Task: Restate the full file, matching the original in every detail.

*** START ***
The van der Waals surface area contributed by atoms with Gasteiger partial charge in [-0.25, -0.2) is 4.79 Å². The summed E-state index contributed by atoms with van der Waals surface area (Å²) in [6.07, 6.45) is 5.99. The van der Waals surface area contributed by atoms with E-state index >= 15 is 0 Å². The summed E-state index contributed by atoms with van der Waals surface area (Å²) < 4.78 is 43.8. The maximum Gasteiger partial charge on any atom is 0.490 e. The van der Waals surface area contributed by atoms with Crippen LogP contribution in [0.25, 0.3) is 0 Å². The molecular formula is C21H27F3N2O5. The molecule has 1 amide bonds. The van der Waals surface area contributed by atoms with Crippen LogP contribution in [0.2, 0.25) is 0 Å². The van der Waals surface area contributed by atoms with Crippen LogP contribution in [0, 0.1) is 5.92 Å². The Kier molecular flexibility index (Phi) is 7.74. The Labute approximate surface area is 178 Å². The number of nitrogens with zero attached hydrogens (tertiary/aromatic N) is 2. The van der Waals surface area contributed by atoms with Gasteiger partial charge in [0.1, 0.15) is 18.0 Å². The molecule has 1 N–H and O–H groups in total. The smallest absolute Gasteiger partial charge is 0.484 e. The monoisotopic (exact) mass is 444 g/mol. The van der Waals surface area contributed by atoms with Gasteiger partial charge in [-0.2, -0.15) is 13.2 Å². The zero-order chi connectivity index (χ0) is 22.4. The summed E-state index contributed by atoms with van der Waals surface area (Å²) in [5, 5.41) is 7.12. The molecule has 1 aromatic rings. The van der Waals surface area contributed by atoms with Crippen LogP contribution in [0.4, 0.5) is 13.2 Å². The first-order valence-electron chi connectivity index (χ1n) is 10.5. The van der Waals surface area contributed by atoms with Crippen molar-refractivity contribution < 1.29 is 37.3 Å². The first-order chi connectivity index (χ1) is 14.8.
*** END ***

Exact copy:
The van der Waals surface area contributed by atoms with Gasteiger partial charge in [-0.25, -0.2) is 4.79 Å². The summed E-state index contributed by atoms with van der Waals surface area (Å²) in [6.07, 6.45) is 5.99. The van der Waals surface area contributed by atoms with E-state index >= 15 is 0 Å². The summed E-state index contributed by atoms with van der Waals surface area (Å²) < 4.78 is 43.8. The maximum Gasteiger partial charge on any atom is 0.490 e. The van der Waals surface area contributed by atoms with Crippen LogP contribution in [0.25, 0.3) is 0 Å². The molecular formula is C21H27F3N2O5. The molecule has 1 amide bonds. The van der Waals surface area contributed by atoms with Crippen LogP contribution in [0.2, 0.25) is 0 Å². The van der Waals surface area contributed by atoms with Crippen LogP contribution in [0, 0.1) is 5.92 Å². The Kier molecular flexibility index (Phi) is 7.74. The Labute approximate surface area is 178 Å². The number of nitrogens with zero attached hydrogens (tertiary/aromatic N) is 2. The van der Waals surface area contributed by atoms with Gasteiger partial charge in [0.1, 0.15) is 18.0 Å². The molecule has 1 N–H and O–H groups in total. The smallest absolute Gasteiger partial charge is 0.484 e. The monoisotopic (exact) mass is 444 g/mol. The van der Waals surface area contributed by atoms with Gasteiger partial charge in [-0.2, -0.15) is 13.2 Å². The zero-order chi connectivity index (χ0) is 22.4. The summed E-state index contributed by atoms with van der Waals surface area (Å²) in [5, 5.41) is 7.12. The molecule has 1 aromatic rings. The van der Waals surface area contributed by atoms with Crippen LogP contribution in [0.4, 0.5) is 13.2 Å². The first-order valence-electron chi connectivity index (χ1n) is 10.5. The van der Waals surface area contributed by atoms with Crippen molar-refractivity contribution < 1.29 is 37.3 Å². The first-order chi connectivity index (χ1) is 14.8.